WHY WE DID THE STORY: Bihar was once considered the most corrupt state in the country. When Nitish Kumar took over as chief minister and made noises about cleaning up the system, not many took him seriously. But during his first term, he locked up more than 55,000 criminals to make Bihar almost crime-free. In his second stint, Kumar is aiming for a systemic overhaul. It’s a remarkable case study of a state, once known to be the worst-governed in the country, showing the way to more advanced states on innovative means to tackle corruption. It’s not easy to crack the whip on Bihar’s bureaucracy as the babus have been masters for several decades now. However, Kumar seems to be relentless in making the government servants accountable. He has also lent his support to Anna Hazare’s anti-corruption crusade. Hazare had praised Kumar for the steps taken to make governance transparent, which has improved the quality of life in rural areas. It’s history in the making and that’s why we did the story.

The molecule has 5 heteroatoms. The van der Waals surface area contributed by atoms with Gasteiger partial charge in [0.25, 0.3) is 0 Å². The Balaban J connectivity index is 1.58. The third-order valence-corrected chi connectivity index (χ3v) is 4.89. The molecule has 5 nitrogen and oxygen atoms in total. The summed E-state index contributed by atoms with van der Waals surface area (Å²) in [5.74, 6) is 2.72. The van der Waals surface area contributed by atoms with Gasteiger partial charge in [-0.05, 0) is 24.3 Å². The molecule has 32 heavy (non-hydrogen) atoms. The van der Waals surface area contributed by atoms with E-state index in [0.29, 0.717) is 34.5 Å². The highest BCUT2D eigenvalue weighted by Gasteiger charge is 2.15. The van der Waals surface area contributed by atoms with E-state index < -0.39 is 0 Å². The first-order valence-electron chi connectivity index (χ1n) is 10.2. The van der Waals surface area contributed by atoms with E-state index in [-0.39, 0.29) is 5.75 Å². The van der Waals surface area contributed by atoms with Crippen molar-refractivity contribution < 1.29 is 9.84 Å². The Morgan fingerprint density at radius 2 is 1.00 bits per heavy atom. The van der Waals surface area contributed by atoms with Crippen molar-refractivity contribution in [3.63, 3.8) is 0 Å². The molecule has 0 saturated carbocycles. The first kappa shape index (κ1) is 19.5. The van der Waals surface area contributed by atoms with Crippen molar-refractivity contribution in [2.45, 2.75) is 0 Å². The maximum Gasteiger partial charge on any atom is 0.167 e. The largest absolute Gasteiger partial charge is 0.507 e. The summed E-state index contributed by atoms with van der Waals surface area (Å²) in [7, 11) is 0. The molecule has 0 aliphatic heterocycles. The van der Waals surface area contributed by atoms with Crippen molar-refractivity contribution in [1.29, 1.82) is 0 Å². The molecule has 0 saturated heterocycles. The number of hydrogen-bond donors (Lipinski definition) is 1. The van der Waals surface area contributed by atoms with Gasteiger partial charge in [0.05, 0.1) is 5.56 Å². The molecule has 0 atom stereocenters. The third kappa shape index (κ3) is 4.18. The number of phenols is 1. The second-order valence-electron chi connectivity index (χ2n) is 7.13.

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WHERE THE STORY STANDS: Nitish Kumar’s attempts at reining in corruption have made a tremendous impact on the state’s administration. In 2009, special courts were set up to try corruption cases. Now, the state has made it compulsory for government servants to declare their assets. In March, the state government warned more than 70,000 officials that their salaries would be withheld till they submitted their declaration forms. More than 85 percent of over 4.5 lakh government officials, including Indian Administrative Service and Indian Police Service officers in Bihar, have submitted details of their assets. Kumar and his ministers have also put up their declaration forms on the state’s Web site. There is now palpable fear among government officers as they know that the government is in a proactive mode to tackle corruption. “It’s very clear that the administration means business and so the officers know that the pressure on the anti-corruption front would be relentless. One after the other, people are giving details of their assets,” says a government officer.